Pratt & Whitney TF30

Pratt & Whitney TF30

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Pratt & Whitney TF30

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The Pratt & Whitney TF30 (company designation JTF10A) was a military low-bypass turbofan engine originally designed by Pratt & Whitney for the subsonic F6D Missileer missile carrier, but this project was cancelled. It was later adapted with an afterburner for supersonic designs, and in this form it was the world's first afterburning turbofan, going on to power the F-111 and the F-14A Tomcat, as well as in early versions of the A-7 Corsair II without an afterburner. First flight of the TF30 was in 1964 and production continued until 1986.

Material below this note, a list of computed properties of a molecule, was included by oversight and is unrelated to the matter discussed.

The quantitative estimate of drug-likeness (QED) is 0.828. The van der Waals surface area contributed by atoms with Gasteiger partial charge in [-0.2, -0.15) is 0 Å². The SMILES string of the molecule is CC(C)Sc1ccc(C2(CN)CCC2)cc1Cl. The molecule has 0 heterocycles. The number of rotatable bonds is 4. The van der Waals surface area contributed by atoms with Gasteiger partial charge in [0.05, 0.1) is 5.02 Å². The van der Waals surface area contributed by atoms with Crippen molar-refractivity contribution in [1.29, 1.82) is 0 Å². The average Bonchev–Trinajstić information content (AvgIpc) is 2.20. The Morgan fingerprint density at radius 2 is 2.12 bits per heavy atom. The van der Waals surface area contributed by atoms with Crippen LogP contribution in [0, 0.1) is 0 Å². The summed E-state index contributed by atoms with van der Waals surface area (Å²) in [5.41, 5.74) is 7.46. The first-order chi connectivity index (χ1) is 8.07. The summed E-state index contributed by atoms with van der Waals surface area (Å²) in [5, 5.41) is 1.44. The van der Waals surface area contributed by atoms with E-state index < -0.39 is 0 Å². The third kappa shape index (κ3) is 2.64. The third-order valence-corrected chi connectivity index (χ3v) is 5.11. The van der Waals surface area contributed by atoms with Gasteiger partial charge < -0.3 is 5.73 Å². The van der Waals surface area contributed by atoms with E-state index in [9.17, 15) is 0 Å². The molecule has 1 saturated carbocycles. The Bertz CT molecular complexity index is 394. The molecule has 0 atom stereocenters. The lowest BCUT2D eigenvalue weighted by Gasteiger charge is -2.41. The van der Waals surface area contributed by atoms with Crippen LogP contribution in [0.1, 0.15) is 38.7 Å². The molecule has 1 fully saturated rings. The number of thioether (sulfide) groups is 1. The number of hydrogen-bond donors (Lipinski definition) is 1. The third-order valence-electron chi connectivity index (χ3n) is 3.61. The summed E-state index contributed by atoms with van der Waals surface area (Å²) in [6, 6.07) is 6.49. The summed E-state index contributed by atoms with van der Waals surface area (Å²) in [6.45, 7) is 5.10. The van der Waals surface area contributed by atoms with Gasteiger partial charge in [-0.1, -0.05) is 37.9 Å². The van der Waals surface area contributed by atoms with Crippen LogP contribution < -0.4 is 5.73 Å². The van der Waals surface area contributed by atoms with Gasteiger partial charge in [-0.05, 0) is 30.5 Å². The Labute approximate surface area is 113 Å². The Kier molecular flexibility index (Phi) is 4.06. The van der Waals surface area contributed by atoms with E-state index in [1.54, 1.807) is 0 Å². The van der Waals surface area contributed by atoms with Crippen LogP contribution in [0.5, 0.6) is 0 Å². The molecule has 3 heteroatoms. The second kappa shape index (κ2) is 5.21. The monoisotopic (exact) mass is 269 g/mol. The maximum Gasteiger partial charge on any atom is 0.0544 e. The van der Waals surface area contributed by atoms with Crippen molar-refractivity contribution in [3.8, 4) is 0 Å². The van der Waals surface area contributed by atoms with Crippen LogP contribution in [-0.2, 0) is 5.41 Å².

Design and development

Supersonic jets before the introduction of the TF30 all used afterburning turbojet engines as opposed to turbofan engines. A turbojet engine's entire volume of intake air is directed through the engine core, whereas in a turbofan design, a significant percentage of the intake air is routed around the core. Turbofan engines deliver much improved fuel burn efficiencies over turbojets. An afterburning turbofan combines the fuel economy of a turbofan with the greatly increased thrust produced by an afterburner.

F-111

The F-111A/E used the TF30-P-103 (aka P-3) turbofan.. Federation of American Scientists. The F-111 had problems with inlet compatibility, and many faulted the placement of the intakes behind the disturbed...
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